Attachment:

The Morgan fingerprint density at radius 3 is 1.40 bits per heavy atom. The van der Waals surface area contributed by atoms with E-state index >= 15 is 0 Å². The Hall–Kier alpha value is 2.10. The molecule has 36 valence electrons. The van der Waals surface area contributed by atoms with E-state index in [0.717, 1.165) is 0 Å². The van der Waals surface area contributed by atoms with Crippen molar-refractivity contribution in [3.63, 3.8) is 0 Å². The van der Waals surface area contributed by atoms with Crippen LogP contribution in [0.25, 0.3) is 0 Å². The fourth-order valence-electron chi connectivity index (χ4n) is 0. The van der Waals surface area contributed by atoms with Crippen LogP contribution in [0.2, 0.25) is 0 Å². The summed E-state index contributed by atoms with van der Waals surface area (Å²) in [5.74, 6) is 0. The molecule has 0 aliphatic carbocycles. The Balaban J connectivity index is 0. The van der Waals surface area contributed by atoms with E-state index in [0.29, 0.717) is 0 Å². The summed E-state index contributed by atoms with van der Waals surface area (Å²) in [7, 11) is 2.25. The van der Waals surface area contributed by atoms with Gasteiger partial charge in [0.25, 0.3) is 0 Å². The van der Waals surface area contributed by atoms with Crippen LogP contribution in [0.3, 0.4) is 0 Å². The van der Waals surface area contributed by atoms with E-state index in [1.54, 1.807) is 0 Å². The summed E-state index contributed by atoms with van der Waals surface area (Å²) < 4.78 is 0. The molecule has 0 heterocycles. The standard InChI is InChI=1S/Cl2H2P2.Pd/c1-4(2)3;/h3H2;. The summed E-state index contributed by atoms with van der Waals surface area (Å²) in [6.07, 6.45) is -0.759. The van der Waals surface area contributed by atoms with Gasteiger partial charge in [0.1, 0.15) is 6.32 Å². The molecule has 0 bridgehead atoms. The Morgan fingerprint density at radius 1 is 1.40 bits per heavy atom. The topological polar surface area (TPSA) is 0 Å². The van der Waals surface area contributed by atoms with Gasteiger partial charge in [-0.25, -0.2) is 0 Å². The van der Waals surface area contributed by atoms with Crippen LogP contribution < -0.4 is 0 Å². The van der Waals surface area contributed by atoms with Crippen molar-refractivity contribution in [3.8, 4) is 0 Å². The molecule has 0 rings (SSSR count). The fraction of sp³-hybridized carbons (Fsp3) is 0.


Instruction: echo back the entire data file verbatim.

The Morgan fingerprint density at radius 3 is 1.40 bits per heavy atom. The van der Waals surface area contributed by atoms with E-state index >= 15 is 0 Å². The Hall–Kier alpha value is 2.10. The molecule has 36 valence electrons. The van der Waals surface area contributed by atoms with E-state index in [0.717, 1.165) is 0 Å². The van der Waals surface area contributed by atoms with Crippen molar-refractivity contribution in [3.63, 3.8) is 0 Å². The van der Waals surface area contributed by atoms with Crippen LogP contribution in [0.25, 0.3) is 0 Å². The fourth-order valence-electron chi connectivity index (χ4n) is 0. The van der Waals surface area contributed by atoms with Crippen LogP contribution in [0.2, 0.25) is 0 Å². The summed E-state index contributed by atoms with van der Waals surface area (Å²) in [5.74, 6) is 0. The molecule has 0 aliphatic carbocycles. The Balaban J connectivity index is 0. The van der Waals surface area contributed by atoms with E-state index in [0.29, 0.717) is 0 Å². The summed E-state index contributed by atoms with van der Waals surface area (Å²) in [7, 11) is 2.25. The van der Waals surface area contributed by atoms with Gasteiger partial charge in [0.25, 0.3) is 0 Å². The van der Waals surface area contributed by atoms with Crippen LogP contribution in [0.3, 0.4) is 0 Å². The van der Waals surface area contributed by atoms with E-state index in [1.54, 1.807) is 0 Å². The summed E-state index contributed by atoms with van der Waals surface area (Å²) < 4.78 is 0. The molecule has 0 heterocycles. The standard InChI is InChI=1S/Cl2H2P2.Pd/c1-4(2)3;/h3H2;. The summed E-state index contributed by atoms with van der Waals surface area (Å²) in [6.07, 6.45) is -0.759. The van der Waals surface area contributed by atoms with Gasteiger partial charge in [0.1, 0.15) is 6.32 Å². The molecule has 0 bridgehead atoms. The Morgan fingerprint density at radius 1 is 1.40 bits per heavy atom. The topological polar surface area (TPSA) is 0 Å². The van der Waals surface area contributed by atoms with Gasteiger partial charge in [-0.25, -0.2) is 0 Å². The van der Waals surface area contributed by atoms with Crippen LogP contribution < -0.4 is 0 Å². The van der Waals surface area contributed by atoms with Crippen molar-refractivity contribution in [3.8, 4) is 0 Å². The molecule has 0 rings (SSSR count). The fraction of sp³-hybridized carbons (Fsp3) is 0.